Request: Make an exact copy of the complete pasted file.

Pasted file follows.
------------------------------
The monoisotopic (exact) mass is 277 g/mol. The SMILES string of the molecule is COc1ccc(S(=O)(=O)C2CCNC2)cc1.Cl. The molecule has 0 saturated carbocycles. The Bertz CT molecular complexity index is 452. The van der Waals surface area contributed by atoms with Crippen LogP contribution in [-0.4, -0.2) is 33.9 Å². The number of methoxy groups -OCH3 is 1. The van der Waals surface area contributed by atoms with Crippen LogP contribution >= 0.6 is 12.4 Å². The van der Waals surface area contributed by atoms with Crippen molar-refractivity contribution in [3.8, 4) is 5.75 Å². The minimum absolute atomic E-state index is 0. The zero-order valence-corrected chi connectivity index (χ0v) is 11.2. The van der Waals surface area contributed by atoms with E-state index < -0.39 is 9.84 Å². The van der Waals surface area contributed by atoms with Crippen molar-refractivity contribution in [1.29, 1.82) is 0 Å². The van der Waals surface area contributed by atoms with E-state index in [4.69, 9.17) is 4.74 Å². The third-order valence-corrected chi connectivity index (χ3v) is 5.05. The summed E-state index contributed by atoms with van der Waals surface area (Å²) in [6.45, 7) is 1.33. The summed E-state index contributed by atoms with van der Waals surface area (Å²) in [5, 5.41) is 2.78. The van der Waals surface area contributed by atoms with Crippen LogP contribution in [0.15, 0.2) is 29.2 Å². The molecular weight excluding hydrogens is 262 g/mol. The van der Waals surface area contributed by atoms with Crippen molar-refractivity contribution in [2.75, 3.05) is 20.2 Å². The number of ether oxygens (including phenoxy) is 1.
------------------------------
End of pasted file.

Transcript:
The monoisotopic (exact) mass is 277 g/mol. The SMILES string of the molecule is COc1ccc(S(=O)(=O)C2CCNC2)cc1.Cl. The molecule has 0 saturated carbocycles. The Bertz CT molecular complexity index is 452. The van der Waals surface area contributed by atoms with Crippen LogP contribution in [-0.4, -0.2) is 33.9 Å². The number of methoxy groups -OCH3 is 1. The van der Waals surface area contributed by atoms with Crippen LogP contribution >= 0.6 is 12.4 Å². The van der Waals surface area contributed by atoms with Crippen molar-refractivity contribution in [3.8, 4) is 5.75 Å². The minimum absolute atomic E-state index is 0. The zero-order valence-corrected chi connectivity index (χ0v) is 11.2. The van der Waals surface area contributed by atoms with E-state index < -0.39 is 9.84 Å². The van der Waals surface area contributed by atoms with Crippen molar-refractivity contribution in [1.29, 1.82) is 0 Å². The van der Waals surface area contributed by atoms with E-state index in [4.69, 9.17) is 4.74 Å². The third-order valence-corrected chi connectivity index (χ3v) is 5.05. The summed E-state index contributed by atoms with van der Waals surface area (Å²) in [6.45, 7) is 1.33. The summed E-state index contributed by atoms with van der Waals surface area (Å²) in [5, 5.41) is 2.78. The van der Waals surface area contributed by atoms with Crippen LogP contribution in [0.15, 0.2) is 29.2 Å². The molecular weight excluding hydrogens is 262 g/mol. The van der Waals surface area contributed by atoms with Crippen molar-refractivity contribution in [2.75, 3.05) is 20.2 Å². The number of ether oxygens (including phenoxy) is 1.